Today, Dr. Rochelle Walensky, the director of the Centers for Disease Control and Prevention, said that people who are fully vaccinated against the coronavirus can stop wearing masks, both outdoors and indoors, except on public transportation and in crowded indoor venues. The new guidelines come as cases are dropping and as the U.S. is now vaccinating children ages 12 and up. They are intended, at least in part, to encourage people to get the vaccine. The CDC guidelines do not override federal, state, local, tribal, and territorial laws, or regulations put in place by businesses and workplaces. Still, they are a big step toward emerging from the pandemic.
"If you are fully vaccinated, you can start doing the things that you had stopped doing because of the pandemic," Walensky said. President Joe Biden, who made vaccines the centerpiece of his early administration, spoke to reporters without a mask. "I think it's a great milestone, a great day," he said.
On morning television, Representative Liz Cheney (R-WY) hammered her point that the former president continues to endanger our nation. She also insisted that the U.S. must have a January 6 commission, as it has had an investigative commission for every similar threat, but said that fellow Republicans opposed such a commission because it threatened those "who may have been playing a role they should not have been playing."
Those who were playing a role they should not have been playing today turned out to include an active-duty Marine Corps officer, Major Christopher Warnagiris, who was arrested for assaulting the Capitol on January 6.
And there are others associated with the administration who may have been playing a role they should not have been, aside from the events of January 6.
For weeks now, rumors have swirled about Trump loyalist Representative Matt Gaetz (R-FL) and his friend Joel Greenberg, the former tax collector for Seminole County, Florida, who is under indictment for sex trafficking of a minor and 32 other counts. Papers filed today suggest that Greenberg has made a deal with prosecutors. The terms of the deal are not public, but they might not bode well for Gaetz.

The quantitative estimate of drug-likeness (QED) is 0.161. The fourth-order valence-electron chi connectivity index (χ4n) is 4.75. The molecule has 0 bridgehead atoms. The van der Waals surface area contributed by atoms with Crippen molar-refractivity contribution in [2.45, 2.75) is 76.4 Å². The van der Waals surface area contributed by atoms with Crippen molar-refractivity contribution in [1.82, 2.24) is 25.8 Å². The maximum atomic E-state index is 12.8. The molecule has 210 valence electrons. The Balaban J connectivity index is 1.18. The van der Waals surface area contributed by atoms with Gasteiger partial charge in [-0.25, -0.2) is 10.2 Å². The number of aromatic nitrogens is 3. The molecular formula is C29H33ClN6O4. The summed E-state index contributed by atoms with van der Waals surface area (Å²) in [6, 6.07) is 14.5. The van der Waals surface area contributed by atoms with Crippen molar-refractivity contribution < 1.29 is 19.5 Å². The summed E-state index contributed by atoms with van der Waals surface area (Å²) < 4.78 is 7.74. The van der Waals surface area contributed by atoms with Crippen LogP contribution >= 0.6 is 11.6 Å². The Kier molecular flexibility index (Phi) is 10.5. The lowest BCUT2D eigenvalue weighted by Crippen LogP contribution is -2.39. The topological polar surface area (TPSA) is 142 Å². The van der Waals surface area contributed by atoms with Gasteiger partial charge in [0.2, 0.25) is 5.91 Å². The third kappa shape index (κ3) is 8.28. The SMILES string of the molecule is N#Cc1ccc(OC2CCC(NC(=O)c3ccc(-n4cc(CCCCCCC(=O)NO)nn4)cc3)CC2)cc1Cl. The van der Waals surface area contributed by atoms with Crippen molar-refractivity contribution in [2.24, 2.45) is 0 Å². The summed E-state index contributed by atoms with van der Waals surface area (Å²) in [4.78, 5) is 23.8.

At the New York Times, Adam Goldman and Mark Mazzetti wrote today that Project Veritas (that right-wing group always trying to catch people on video doing something illegal) was part of an effort during the Trump years to discredit both FBI agents and H.R. McMaster, the former three-star general who was at the time Trump's national security advisor. Project leaders hoped to get the agents and McMaster, who was perceived as being insufficiently loyal to the former president, to say something damning about the president so they could be removed. One of the participants in the project was Barbara Ledeen, a staff member on the Senate Judiciary Committee, which was, at the time, led by Senator Charles Grassley (R-IA).
But the real blockbuster political story of the day came in the form of a video obtained by Mother Jones and written about in a detailed article there by Ari Berman and Nick Surgey. The leaked video shows Jessica Anderson, the executive director of Heritage Action for America—the political arm of the right-wing Heritage Foundation think tank—explaining to big-money donors that Heritage Action has worked closely with Republican state legislators to enact voter suppression laws. "In some cases, we actually draft them for them," she said, "or we have a sentinel on our behalf give them the model legislation so it has that grassroots, from-the-bottom-up type of vibe."